The International Day of Rural Women is an annual celebration held on October 15th. Rural women play a major role in our lives. For example, they make up almost half of the agriculture labour force in developing countries. They play many roles in society, ensuring agricultural development, food security, and reducing rural poverty.
In developing nations, besides working to produce crops and care for livestock, they often provide water and fuel for their families. In Africa, women meet 90% of household water and fuel needs.
They also handle much of the unpaid care and domestic work for their households. With off-farm activities to improve their families’ livelihoods, rural women often work hard for those around them.
Moreover, rural women have knowledge and experience in managing food security, nutrition, the land, and natural resources. These help make them resilient against the harms of changing climate to their livelihoods.
The Lack of International Recognition
However, it would take until 1995 for their work to be recognised internationally. At the 4th UN World Conference for Women, several global organizations launched World Rural Women’s Day. Soon, more than 100 countries around the world would celebrate this. In December 2007, the UN General Assembly decided that the role of rural women must be highlighted. They chose October 15th, 2008 as the first International Day for Rural Women.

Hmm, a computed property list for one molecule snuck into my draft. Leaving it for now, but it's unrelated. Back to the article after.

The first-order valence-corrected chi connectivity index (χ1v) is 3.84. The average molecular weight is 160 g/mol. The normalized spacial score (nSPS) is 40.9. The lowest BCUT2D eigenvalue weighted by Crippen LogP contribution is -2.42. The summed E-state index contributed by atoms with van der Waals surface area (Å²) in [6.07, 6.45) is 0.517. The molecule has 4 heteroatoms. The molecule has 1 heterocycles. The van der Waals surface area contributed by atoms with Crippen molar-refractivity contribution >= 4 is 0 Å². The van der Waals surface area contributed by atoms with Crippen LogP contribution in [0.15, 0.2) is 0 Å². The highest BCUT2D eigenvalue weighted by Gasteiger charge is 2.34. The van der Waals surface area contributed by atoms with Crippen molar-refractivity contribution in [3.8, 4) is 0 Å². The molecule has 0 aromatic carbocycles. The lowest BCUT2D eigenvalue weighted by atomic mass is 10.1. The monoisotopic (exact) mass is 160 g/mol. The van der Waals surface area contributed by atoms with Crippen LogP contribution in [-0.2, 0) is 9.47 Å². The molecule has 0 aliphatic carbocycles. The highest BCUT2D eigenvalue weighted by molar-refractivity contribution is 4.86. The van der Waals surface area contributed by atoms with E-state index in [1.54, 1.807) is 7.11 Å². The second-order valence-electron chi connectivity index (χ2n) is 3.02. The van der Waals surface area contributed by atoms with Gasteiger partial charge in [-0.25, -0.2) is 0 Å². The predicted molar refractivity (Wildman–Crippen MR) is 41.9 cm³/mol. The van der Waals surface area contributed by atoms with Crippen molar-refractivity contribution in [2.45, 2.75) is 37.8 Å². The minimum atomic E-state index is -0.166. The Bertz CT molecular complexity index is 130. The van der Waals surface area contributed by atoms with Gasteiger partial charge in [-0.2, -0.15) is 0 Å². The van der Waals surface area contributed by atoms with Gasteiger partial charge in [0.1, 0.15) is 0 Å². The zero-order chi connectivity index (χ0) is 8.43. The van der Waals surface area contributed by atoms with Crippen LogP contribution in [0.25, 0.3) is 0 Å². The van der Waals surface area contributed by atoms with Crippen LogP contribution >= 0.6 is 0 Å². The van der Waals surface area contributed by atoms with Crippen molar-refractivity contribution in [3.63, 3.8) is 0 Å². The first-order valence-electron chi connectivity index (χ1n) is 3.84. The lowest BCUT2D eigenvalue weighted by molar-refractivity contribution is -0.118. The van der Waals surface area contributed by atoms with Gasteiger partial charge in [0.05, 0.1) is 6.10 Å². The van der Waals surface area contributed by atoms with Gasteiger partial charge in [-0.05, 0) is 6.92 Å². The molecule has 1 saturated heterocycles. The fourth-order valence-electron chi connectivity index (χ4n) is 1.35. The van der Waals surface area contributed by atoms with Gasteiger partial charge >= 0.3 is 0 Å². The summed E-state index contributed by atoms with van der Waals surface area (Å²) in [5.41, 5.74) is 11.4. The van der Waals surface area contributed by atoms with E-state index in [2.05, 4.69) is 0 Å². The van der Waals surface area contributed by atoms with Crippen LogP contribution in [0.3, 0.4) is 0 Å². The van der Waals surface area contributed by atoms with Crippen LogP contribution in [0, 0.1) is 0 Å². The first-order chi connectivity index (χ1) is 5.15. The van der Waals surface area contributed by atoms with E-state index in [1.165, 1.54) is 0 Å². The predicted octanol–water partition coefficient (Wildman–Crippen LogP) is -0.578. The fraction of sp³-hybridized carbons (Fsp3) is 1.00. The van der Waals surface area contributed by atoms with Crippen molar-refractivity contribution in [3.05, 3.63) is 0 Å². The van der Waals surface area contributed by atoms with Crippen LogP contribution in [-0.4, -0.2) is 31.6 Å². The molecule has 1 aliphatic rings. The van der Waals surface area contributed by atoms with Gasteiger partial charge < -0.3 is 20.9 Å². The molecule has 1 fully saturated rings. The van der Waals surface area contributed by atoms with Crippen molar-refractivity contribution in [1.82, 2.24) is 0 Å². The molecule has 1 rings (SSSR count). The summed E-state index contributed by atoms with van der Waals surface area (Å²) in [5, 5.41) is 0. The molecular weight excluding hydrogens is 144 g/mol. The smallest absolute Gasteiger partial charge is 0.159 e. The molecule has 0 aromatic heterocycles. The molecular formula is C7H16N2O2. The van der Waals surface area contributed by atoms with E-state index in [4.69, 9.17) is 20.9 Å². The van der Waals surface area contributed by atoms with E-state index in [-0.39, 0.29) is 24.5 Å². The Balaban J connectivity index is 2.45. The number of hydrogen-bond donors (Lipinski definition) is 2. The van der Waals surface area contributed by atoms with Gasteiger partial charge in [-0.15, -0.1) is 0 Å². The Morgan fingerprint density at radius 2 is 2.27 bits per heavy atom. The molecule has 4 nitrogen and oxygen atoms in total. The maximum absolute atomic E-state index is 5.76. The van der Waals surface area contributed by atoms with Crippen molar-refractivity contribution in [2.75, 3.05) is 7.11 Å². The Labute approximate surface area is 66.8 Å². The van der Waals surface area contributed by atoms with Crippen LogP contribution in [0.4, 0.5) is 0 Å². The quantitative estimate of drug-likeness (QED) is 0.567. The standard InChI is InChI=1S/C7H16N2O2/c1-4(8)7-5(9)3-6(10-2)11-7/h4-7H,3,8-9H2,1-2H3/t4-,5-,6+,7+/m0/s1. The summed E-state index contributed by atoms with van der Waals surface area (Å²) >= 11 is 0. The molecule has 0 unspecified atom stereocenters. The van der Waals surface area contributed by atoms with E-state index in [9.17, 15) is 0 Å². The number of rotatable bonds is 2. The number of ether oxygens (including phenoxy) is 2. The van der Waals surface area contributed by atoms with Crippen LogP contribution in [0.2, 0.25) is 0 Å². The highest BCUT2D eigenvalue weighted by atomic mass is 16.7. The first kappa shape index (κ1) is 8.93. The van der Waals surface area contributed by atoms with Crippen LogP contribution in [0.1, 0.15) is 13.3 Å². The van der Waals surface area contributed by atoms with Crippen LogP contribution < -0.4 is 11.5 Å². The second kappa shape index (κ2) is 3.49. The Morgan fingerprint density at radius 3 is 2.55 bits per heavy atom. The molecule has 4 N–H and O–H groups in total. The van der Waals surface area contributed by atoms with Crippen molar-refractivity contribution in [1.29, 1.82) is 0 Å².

This is a good day to dwell on the many differences between urban and rural lifestyles, especially for women. Those who live in cities often divide their duties with men, whereas women play a dual role in countryside villages. They tend to work on farms and equally share the labour with the men. They also complete chores around the household. Thus, rural women take on much responsibility throughout their lives. Overall, they play an important role in building and taking care of their families.
Rural Women and Climate Change
The role of rural women and girls varies as they are at the forefront when natural resources and agriculture are under threat. Between 2006 and 2016, developing countries suffered a quarter of the total damage and loss from climate related disasters. This has greatly harmed rural women and girls’ food security and productive potential. Studies show that rural women lag behind rural men and urban women on all global gender and development indicators. Furthermore, women are more likely to die during climate related disasters. They tend to face hardships in accessing land and water during these. Based on these factors, empowered women are more able to respond to climate change. They play a large role in adopting low carbon technologies, and spreading knowledge about climate change. Promoting rural women’s leadership is crucial to reduce the harms of global warming.